Back on December 3, 2018, Canadian astronaut David Saint-Jacques began his six-month odyssey on board the International Space Station (ISS). Now, 205 days later, he's ready to return to Earth.
At about 4 pm, he and crewmates Russian Oleg Kononenko and American Anne McClain will climb aboard their Soyuz capsule, the Russia built vehicle that shuttles astronauts to and from the ISS. A little over six hours later, they will land somewhere in Kazakhstan, a large country to the south of Russia.
Even though this journey has been made around 140 times without any issues, the return to Earth will be a wild ride. In interviews, past astronauts have described certain moments of the trip as riding over Niagara Falls in a barrel that's on fire and like traveling inside a giant yo-yo.
But when the final parachutes are released on the capsule and David Saint-Jacques finally does touch down on Earth again, he still has a long journey ahead of him.
Road to recovery
You see, all of those months spent in microgravity really puts stress on the human body. Or more precisely, it doesn't put enough stress on a person's muscles and bones.
Despite constant exercise on the ISS, Saint-Jacques will land with weaker muscles and bones than when he left. The sudden power of Earth's gravity will feel so strong that he likely won't be able to stand up by himself at first. And even once he is able to walk again, he still will need therapy and workout routines to rebuild his strength and get back to normal. He'll even deal with moments of nausea — an Earth sickness that is kind of like motion sickness in reverse.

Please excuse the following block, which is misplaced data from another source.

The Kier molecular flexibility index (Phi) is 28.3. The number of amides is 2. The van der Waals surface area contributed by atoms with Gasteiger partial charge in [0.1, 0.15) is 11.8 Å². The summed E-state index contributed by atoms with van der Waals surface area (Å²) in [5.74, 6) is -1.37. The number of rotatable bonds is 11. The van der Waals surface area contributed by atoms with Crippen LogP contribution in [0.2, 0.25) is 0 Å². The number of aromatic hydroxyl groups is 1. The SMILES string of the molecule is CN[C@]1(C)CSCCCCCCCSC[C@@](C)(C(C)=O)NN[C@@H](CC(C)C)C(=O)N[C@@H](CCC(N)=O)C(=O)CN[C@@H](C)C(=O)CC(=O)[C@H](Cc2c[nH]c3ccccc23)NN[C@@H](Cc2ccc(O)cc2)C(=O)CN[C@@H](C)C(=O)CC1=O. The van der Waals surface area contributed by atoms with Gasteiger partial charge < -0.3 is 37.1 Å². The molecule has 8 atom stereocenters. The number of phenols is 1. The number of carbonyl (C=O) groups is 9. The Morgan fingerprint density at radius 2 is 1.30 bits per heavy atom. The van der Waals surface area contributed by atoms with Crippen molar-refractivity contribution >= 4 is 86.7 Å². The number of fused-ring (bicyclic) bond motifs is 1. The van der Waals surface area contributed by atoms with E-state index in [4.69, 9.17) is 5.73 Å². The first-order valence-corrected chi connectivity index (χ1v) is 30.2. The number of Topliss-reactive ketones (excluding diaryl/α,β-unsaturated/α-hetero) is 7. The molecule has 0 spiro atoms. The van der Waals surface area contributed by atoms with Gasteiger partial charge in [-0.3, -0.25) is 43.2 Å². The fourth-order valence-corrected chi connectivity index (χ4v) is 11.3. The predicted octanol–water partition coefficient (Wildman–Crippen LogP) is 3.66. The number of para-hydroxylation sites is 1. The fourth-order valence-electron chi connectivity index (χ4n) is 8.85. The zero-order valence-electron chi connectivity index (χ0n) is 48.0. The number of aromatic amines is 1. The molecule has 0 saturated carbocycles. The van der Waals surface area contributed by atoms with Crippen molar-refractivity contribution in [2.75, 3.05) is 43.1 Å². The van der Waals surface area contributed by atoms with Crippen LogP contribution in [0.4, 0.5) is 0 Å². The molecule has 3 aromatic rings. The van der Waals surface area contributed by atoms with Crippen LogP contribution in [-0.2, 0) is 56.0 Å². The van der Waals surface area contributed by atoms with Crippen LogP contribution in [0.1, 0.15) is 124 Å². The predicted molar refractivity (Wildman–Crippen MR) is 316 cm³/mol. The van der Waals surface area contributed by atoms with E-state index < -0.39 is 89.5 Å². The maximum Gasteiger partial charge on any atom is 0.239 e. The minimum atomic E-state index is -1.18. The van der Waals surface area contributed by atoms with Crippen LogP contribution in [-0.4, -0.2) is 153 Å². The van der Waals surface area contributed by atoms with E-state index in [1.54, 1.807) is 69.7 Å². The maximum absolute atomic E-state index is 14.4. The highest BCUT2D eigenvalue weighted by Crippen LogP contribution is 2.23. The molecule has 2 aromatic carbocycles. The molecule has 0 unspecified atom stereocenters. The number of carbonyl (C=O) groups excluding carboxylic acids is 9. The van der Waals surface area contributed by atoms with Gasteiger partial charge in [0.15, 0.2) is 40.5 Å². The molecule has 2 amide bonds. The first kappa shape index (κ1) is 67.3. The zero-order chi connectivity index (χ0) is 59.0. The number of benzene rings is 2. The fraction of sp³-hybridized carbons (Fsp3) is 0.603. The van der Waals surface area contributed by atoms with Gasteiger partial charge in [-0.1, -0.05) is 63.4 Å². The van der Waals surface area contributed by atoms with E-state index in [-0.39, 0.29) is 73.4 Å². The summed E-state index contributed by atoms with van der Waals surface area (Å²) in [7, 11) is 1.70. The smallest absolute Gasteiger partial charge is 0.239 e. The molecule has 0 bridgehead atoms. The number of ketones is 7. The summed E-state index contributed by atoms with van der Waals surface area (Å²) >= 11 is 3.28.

Bottom line, his body and brain need to remember what it is like to be an Earthling again! Or as he put it in his last interview before leaving: "After six months in space without gravity, I've learned how to fly. Now I will have to learn how to walk properly again."
Increasing our understanding
So if coming back to Earth is so difficult, why make the trip at all? Especially for such a long time? After all, David Saint-Jacques has now spent longer in space than any Canadian ever!
Well, astronauts like him help scientists better understand how microgravity affects humans. And if we're really going to make a colony on the Moon or send people to Mars, then astronauts like Saint-Jacques are giving us incredibly important information.
And then there's the fact that he got to spend half a year in orbit. That's an incredible honor that he and all of the astronauts on the ISS worked for years to realize.
"I think it's all going to feel like a dream," he said about his mission. "I am trying to burn it into my memory as best I can."
Good luck, David and welcome back!